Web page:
Sports Direct
The retail giant has been previously criticised for its use of the flexible employment agreements (Reuters)

Retail giant Sports Direct faces a claim for millions of pounds from almost 300 workers over zero-hours contracts.

The part-time staff claim that they have been excluded from a £160m ($242m, €211m) bonus scheme, which paid out to 2,000 "permanent" workers in 2013, because they were on the flexible contracts.

Leigh Day, which represents the workers, has been preparing multiple claims for breach of contract against Sports Direct, the Guardian reported.

The solicitors said they have sent letters to the employer's legal team claiming just more than £1m in compensation for missed bonuses for a first lot of 30 workers.

The FTSE 100 firm, which was founded by Newcastle United owner Mike Ashley, came under fire for its use of zero-hours contracts last year.

Labour leader Ed Miliband claimed 17,000 of the companies' workers were on the flexible employment agreements.

"These Victorian practices, the epidemic of zero-hours contracts that we see at Sports Direct, have no place in the 21st Century," said Miliband.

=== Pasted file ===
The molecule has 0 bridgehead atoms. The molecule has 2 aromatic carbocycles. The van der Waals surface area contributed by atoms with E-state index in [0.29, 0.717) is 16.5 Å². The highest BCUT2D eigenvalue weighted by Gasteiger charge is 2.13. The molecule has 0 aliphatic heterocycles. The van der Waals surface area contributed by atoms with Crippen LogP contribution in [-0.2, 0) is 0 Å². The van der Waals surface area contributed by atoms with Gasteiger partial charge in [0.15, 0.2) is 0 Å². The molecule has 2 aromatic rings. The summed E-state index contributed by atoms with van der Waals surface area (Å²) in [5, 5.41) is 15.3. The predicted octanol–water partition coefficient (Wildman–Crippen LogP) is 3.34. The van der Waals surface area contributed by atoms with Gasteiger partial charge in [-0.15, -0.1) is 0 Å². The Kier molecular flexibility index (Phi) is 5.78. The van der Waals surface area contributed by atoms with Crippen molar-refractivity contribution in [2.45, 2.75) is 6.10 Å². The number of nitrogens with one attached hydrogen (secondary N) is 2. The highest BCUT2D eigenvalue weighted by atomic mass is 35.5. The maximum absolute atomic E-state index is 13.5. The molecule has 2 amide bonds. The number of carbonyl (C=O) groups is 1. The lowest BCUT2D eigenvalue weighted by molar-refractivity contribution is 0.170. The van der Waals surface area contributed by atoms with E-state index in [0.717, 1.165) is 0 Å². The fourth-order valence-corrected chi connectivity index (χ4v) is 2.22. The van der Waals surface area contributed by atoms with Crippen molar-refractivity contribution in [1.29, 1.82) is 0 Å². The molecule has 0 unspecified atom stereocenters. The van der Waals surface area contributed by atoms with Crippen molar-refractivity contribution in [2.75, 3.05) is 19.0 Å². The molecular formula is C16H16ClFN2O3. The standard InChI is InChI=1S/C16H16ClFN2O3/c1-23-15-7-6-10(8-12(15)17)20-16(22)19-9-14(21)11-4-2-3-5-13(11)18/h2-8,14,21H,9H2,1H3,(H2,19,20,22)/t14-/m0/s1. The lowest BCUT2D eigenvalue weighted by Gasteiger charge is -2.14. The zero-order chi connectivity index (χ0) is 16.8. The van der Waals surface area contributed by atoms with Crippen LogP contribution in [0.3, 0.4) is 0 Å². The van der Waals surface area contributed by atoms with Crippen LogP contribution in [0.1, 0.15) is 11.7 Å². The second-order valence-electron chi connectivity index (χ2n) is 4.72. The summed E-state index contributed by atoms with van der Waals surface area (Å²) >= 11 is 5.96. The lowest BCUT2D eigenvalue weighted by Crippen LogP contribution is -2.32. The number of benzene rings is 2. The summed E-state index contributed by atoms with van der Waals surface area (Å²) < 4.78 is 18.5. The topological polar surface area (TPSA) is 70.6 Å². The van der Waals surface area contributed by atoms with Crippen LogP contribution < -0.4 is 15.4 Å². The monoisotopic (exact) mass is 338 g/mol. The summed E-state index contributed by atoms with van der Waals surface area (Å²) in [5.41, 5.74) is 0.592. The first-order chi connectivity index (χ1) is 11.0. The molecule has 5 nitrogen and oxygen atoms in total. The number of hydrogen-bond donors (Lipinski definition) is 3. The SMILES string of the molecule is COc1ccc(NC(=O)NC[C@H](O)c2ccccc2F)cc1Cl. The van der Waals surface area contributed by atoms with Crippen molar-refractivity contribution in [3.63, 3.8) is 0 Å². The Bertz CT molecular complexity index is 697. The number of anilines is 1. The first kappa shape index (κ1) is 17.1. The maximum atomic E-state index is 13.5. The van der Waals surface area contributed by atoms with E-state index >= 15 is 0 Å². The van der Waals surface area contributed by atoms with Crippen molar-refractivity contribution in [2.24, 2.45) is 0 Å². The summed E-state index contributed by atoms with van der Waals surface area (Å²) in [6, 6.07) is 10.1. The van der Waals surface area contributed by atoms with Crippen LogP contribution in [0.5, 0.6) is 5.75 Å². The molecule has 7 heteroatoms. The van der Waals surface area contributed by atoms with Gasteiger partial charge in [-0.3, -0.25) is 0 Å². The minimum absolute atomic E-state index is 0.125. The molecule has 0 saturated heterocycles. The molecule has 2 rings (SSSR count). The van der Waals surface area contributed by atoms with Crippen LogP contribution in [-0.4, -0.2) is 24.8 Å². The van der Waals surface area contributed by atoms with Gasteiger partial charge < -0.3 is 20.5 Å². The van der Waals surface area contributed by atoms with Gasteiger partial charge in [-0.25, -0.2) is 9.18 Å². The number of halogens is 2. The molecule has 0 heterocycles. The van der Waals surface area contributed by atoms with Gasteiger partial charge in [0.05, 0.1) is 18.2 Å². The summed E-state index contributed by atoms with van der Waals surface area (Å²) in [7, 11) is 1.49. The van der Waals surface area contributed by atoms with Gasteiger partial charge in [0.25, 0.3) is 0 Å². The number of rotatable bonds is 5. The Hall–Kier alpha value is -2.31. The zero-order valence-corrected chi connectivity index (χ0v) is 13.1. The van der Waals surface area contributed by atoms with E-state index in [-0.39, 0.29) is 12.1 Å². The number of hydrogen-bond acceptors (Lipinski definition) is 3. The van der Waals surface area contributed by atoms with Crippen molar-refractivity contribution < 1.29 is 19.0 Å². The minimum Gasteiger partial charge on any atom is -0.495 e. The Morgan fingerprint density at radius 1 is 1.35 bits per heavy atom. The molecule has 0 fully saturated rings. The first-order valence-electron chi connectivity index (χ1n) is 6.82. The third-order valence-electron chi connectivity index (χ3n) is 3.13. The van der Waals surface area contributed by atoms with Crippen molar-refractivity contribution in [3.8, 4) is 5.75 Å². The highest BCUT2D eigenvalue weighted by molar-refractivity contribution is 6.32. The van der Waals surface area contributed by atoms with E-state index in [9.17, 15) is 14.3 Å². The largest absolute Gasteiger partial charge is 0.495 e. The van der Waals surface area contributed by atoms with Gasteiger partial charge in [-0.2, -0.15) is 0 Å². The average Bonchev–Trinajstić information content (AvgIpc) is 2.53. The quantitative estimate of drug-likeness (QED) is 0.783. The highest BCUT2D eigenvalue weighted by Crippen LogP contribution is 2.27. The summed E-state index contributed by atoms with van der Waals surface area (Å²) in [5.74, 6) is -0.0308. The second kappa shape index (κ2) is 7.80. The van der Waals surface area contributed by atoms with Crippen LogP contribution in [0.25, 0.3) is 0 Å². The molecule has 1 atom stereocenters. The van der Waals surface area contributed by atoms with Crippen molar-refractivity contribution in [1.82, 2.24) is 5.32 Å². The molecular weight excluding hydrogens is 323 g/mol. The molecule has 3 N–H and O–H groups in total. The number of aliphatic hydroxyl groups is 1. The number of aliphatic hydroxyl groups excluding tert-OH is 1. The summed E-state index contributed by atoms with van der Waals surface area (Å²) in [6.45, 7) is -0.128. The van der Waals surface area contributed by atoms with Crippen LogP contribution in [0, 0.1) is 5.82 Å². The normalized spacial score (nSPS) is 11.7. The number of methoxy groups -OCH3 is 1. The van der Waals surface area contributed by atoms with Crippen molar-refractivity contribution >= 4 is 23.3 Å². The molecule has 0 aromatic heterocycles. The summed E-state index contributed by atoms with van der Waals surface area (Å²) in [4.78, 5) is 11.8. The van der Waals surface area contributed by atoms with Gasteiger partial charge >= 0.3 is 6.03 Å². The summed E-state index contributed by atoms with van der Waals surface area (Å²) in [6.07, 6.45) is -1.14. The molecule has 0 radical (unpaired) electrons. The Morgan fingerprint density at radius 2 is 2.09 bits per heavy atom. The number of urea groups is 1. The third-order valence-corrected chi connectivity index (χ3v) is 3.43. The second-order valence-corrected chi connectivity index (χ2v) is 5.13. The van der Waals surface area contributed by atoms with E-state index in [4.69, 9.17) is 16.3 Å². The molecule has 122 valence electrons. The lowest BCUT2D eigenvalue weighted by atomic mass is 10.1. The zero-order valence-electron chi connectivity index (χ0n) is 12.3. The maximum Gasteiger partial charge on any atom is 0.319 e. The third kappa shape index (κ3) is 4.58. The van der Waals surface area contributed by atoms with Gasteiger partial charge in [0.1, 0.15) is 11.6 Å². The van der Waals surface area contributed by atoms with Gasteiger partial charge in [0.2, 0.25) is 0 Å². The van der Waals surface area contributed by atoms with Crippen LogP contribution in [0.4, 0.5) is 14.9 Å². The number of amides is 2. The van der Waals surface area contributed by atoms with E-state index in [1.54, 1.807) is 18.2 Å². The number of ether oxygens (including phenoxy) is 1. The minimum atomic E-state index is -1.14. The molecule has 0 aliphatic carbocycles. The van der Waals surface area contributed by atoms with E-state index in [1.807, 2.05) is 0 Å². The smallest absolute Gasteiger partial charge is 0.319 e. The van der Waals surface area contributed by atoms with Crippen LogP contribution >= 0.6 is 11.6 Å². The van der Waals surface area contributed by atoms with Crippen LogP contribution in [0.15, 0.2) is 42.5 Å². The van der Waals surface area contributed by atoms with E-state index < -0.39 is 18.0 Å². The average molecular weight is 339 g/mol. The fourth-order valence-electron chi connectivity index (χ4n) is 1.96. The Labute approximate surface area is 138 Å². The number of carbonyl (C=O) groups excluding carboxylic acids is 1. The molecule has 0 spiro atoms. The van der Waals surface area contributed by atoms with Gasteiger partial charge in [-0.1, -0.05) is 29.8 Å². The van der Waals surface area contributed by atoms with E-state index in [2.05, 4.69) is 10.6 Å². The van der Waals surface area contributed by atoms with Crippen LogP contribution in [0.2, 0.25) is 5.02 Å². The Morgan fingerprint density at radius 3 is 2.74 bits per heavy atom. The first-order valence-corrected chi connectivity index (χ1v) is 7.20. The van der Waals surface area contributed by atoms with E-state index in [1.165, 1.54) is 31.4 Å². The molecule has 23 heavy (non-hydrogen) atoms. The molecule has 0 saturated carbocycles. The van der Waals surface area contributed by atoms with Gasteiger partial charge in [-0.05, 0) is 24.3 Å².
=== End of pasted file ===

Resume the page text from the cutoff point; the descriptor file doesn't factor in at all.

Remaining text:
Elsewhere, the business secretary Vince Cable has said that the UK government plans to crackdown on companies that "abuse" zero-hours contracts by banning exclusivity clauses.

The Office for National Statistics (ONS) said that there were 1.4 million zero-hours contracts in the UK in late 2013.

The Chartered Institute of Personnel and Development (CIPD) has argued that the contracts have been unfairly "demonised" and that some employees welcome the flexibility.

A 2013 survey from the HR body found that 65% of zero-hours workers said they are satisfied with their work–life balance compared with 58% of employees not signed up to one of controversial contracts.

IBTimes UK contacted Sports Direct for a statement but the employer declined to comment.